Mother of Pearl JenOregon, USA - WirSindDu

of Pearl

My mother has dementia.

For the past three years she has lived in a secure memory care facility nearby. This week, at last, she received her first Covid vaccine. There’s been a lot of talk over the last year about how to assign value to lives like hers, so I want to tell you a story about the necklace she’s wearing in this photo.

Because of Covid restrictions,

I haven’t been able to visit her in person for many months, but we FaceTime each other every week. Shortly before her recent birthday, I asked her what she wanted in the way of gifts. The question was purely one of conversational convention, as she hasn’t been able to answer such things substantively in a long while. But this time, without hesitation, she declared “A strand of pearls!”

And she didn’t stop there.

She described the exact length, style and quality of the item in precise detail. I had my marching orders! After checking in with the staff to make sure there were no restrictions on gifts of jewelry, I shopped and found a strand that perfectly matched her description. I had no expectation that she would recall asking me for them, but they were such a crystallized reality in her mind during that conversation that I felt she would respond to them regardless.

I arranged a ‘window visit’ for her birthday,

standing outside her bedroom wearing a mask and speaking to her through the screen while a caregiver kindly brought my gifts inside, waited while she opened the jewelry box and fastened the string of pearls around her throat. She was utterly delighted. She glowed. She declared them to the perfect length, and we talked about how good pearls feel against the skin, how they go with every outfit.

Just then, without preamble

she launched into a perfect soprano rendition of “Full Fathom Five Thy Father Lies”, Ariel’s song from Shakespeare’s The Tempest, and one of many choral numbers she learned in school as a child in England.

Full fathom five thy father lies;
Of his bones are coral made;
Those are pearls that were his eyes:
Nothing of him that doth fade,
But doth suffer a sea-change
Into something rich and strange.
Sea-nymphs hourly ring his knell:
Hark! now I hear them,—ding-dong, bell.

She sang it twice through, flawlessly.

The pearls were the hook that dredged “those pearls that were his eyes” and the rest of it up from the deepest fathoms of her mind, where a lifetime of verse and poetry readings lie quiet but perfectly preserved, waiting for daylight to find them.

Our conversation then shifted to art,

By Johannes Vermeer - kQFMVJh6zAXoxQ at Google Cultural Institute, zoom level maximum, Public Domain,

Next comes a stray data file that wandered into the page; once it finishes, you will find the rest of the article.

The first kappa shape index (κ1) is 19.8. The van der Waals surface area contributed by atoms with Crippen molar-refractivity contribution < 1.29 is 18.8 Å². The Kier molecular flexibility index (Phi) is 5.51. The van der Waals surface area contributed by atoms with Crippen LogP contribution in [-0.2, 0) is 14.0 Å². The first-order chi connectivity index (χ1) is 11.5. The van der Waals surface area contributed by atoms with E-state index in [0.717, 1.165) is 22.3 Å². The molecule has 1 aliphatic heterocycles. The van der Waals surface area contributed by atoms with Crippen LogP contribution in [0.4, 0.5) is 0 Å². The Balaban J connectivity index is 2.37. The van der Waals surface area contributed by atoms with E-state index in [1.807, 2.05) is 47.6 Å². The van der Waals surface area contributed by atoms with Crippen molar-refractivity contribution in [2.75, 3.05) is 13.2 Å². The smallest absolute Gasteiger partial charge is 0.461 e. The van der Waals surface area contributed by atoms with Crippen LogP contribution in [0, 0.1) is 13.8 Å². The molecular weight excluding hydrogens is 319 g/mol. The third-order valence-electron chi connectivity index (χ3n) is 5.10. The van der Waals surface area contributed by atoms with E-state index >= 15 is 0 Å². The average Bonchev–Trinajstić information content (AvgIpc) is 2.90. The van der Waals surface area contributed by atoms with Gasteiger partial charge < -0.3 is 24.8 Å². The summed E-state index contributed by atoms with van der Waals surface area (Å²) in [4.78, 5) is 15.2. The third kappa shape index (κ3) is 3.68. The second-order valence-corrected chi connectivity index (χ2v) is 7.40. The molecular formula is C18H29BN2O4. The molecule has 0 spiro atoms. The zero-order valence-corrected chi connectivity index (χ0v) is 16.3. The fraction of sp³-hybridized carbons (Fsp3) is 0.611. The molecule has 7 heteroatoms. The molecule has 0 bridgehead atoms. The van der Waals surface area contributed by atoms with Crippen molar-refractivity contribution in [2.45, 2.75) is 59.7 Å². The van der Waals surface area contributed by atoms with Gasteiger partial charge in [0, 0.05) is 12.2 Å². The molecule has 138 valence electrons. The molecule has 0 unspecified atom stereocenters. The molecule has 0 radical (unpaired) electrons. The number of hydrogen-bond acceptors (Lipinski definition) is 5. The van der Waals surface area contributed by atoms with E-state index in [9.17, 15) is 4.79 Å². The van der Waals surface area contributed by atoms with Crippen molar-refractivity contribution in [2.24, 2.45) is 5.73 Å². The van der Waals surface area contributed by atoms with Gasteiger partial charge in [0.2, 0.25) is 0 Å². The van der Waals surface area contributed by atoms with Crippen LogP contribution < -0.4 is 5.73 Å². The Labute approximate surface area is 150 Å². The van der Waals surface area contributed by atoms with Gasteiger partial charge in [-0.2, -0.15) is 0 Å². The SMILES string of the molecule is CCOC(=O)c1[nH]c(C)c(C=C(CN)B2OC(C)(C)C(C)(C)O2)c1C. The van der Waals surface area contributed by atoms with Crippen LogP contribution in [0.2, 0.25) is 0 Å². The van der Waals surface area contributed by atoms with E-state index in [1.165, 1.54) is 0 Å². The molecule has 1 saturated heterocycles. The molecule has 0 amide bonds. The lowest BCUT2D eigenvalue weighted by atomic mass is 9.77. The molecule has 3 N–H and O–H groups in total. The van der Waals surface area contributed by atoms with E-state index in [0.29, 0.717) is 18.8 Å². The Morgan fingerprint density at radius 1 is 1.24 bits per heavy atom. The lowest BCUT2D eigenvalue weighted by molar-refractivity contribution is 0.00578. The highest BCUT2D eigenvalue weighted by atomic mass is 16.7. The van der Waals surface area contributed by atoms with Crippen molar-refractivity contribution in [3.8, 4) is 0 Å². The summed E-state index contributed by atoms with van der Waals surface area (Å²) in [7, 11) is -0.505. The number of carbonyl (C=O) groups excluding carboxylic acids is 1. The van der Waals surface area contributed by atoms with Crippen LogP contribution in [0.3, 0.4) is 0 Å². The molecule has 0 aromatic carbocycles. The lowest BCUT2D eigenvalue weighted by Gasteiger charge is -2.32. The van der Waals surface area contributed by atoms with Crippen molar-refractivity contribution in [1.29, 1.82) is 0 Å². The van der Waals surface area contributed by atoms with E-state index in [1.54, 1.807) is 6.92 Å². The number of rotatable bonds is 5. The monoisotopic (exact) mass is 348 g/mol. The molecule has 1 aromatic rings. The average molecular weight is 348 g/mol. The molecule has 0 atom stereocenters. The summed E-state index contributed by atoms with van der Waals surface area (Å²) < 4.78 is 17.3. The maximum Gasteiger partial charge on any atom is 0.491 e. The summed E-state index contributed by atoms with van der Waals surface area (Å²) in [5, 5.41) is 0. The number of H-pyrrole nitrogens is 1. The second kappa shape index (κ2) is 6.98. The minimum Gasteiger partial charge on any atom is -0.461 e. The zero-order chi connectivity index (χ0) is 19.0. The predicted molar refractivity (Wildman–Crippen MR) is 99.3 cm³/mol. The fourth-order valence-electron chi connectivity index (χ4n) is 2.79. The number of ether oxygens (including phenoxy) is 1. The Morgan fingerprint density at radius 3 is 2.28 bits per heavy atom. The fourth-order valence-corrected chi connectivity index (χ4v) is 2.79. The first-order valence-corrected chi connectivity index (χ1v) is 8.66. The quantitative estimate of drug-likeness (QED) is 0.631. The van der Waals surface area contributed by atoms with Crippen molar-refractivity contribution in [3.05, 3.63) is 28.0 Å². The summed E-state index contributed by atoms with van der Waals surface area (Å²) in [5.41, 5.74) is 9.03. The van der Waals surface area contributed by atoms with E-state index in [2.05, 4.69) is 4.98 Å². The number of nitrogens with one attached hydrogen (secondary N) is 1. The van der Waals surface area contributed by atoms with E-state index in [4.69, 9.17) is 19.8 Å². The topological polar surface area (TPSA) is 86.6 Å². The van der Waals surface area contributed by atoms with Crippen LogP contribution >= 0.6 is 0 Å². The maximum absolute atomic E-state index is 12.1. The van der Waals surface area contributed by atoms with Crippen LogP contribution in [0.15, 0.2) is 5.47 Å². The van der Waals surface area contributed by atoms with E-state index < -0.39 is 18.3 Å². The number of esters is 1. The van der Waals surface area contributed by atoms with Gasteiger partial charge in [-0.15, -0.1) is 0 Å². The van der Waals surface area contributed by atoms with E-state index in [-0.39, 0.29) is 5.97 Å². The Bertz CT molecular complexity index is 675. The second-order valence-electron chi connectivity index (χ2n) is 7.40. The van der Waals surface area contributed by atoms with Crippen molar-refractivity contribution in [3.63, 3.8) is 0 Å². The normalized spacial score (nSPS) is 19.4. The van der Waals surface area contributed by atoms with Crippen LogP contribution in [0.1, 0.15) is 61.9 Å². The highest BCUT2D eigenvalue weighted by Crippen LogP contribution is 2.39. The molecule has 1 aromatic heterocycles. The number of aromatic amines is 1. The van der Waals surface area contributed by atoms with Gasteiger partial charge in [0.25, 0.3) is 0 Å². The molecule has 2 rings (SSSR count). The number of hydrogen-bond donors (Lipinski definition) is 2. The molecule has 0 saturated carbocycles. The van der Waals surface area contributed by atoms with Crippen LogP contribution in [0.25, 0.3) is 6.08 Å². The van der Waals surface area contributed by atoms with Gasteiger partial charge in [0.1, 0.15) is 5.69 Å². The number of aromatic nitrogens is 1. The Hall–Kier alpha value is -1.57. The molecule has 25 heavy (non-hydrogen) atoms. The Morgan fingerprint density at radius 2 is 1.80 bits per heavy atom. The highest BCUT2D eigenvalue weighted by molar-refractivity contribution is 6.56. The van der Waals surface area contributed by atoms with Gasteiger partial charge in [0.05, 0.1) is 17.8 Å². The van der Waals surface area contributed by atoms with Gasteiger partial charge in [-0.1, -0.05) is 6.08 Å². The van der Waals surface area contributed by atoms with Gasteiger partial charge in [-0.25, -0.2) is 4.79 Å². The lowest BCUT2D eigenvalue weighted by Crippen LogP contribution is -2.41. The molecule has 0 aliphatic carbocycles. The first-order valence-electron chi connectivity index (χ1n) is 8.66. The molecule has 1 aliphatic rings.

and we talked of Vermeer’s “Woman with a Pearl Necklace”. 

She posed just so, lamenting that she did not have her yellow and ermine robes on today.

She posed for this photo,

snapped through the window glass, as the resident cat snuggled at the foot of her bed waiting for her, the favorite, to be free to stroke him again. She lives only in the moment now, the biographical continuity of her rich life long gone.

But…so much remains.

Libraries of art, music, literature, dance, and world culture dwell behind locked doors, but the keys come in all shapes and sizes, and brilliant light shines through the keyholes to pierce the darkness. I know that it gives her great comfort and confidence to demonstrate her vast knowledge, and it brings joy to most everyone present when she holds forth. 

Some people—more than I ever suspected,

I am dismayed to discover—don’t think her life is worth living. They judge that her failing, unreliable mind is not worth wasting a precious medical miracle on.

I disagree.

Not because of my attachment to her, or my unwillingness to let her go–that decision is made, as Alzheimer’s is a long goodbye—but because so much of her is still there. She lives in many joyful instants. She adds humor, intelligence, and vivacity to the lives of all who encounter her. She is her whole self.

She is a woman with a strand of pearls.

Pearls that contain multitudes, memories, and comfort. Their lustre might be hidden, but they reveal their soft brilliance in lovely ways, every day.

Once, she was a great storyteller

who relished relating all the spectacular moments in her life with dramatic flair. It’s my job to tell her stories now, and this is one of them.

Jen Phillips

I am a scientist in Oregon, USA. This story originated as a Twitter thread.
Credit for my profile illustration goes to Ethan Kocak.

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